Representing diverse identities in government is important for equal employment, symbolic benefits, and opportunities to improve public service outcomes. This article uses qualitative interviews with 32 frontline police officers to examine the ways in which personal and professional identities intersect to promote or impede those benefits. The findings highlight how holding similar sociodemographic identities with the public can be a source of strength as it pertains to promoting shared understanding and reducing the social distance that comes with identity incongruence. However, internal identity conflicts arise as White officers overcome culture shock and endure learning curves, whereas officers of color navigate the dual pressures of empathetic treatment (that comes with shared personal identity) versus arms‐length treatment (that comes with professional identification). Even then, as seen in this study, the way officers treat and interact with the community is imperative and can overcome symbolic identity barriers.
... LeRoux's (2009) research, for example, suggests that nonprofits engage in political representation, education, and mobilization at higher rates when leadership is more racially reflective of the organization's constituents. Similarly, scholars in political science and public administration have highlighted how descriptive representation can impact the ability of public organizations to produce greater equity and effectiveness (Ding, et al., 2021;Meier, 2019). Empirical studies have found that constituents have more confidence or trust when they share salient demographic characteristics with the bureaucrats who are serving them (Riccucci & Van Ryzin, 2017). ...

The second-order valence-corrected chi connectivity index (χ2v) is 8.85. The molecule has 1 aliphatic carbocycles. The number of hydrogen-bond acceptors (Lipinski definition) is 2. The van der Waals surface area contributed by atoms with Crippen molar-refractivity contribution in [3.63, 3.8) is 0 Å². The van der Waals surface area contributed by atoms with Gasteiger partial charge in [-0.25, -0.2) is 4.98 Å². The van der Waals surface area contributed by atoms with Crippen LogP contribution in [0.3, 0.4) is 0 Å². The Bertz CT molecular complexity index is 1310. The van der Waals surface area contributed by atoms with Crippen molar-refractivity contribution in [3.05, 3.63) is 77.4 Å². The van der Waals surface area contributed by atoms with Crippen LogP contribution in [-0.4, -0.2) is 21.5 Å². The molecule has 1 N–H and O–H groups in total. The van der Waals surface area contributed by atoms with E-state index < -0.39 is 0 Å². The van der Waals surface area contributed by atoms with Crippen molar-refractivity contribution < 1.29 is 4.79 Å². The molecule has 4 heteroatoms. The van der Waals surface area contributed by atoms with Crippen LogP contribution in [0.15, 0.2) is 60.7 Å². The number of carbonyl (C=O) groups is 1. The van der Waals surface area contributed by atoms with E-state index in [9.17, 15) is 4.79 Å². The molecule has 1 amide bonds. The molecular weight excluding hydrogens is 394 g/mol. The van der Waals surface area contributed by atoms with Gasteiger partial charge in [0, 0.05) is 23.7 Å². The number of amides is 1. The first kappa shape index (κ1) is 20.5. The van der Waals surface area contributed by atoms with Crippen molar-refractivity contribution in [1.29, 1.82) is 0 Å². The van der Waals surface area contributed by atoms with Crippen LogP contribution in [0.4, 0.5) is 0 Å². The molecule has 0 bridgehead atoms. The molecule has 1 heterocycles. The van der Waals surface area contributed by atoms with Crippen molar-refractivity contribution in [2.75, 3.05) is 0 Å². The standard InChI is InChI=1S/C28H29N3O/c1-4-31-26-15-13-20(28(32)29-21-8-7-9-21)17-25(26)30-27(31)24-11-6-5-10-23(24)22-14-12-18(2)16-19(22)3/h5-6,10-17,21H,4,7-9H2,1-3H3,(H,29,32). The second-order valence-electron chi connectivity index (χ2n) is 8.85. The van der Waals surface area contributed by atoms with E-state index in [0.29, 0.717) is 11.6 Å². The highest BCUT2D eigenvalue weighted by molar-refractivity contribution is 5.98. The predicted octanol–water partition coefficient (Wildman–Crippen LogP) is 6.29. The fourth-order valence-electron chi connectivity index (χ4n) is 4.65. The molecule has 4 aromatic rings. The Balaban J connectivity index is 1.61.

... Empirical studies have found that constituents have more confidence or trust when they share salient demographic characteristics with the bureaucrats who are serving them (Riccucci & Van Ryzin, 2017). Under the right conditions, symbolic representation can be translated into more active, substantive representation and bureaucrats may push for decisions, policy, and practices that are most beneficial for constituents who share a salient identity (Ding, et al., 2021;Meier, 2019). For example, García Bedolla and Michelson (2012) show how canvassers who shared a salient identity with prospective voters had a positive influence on voter participation. ...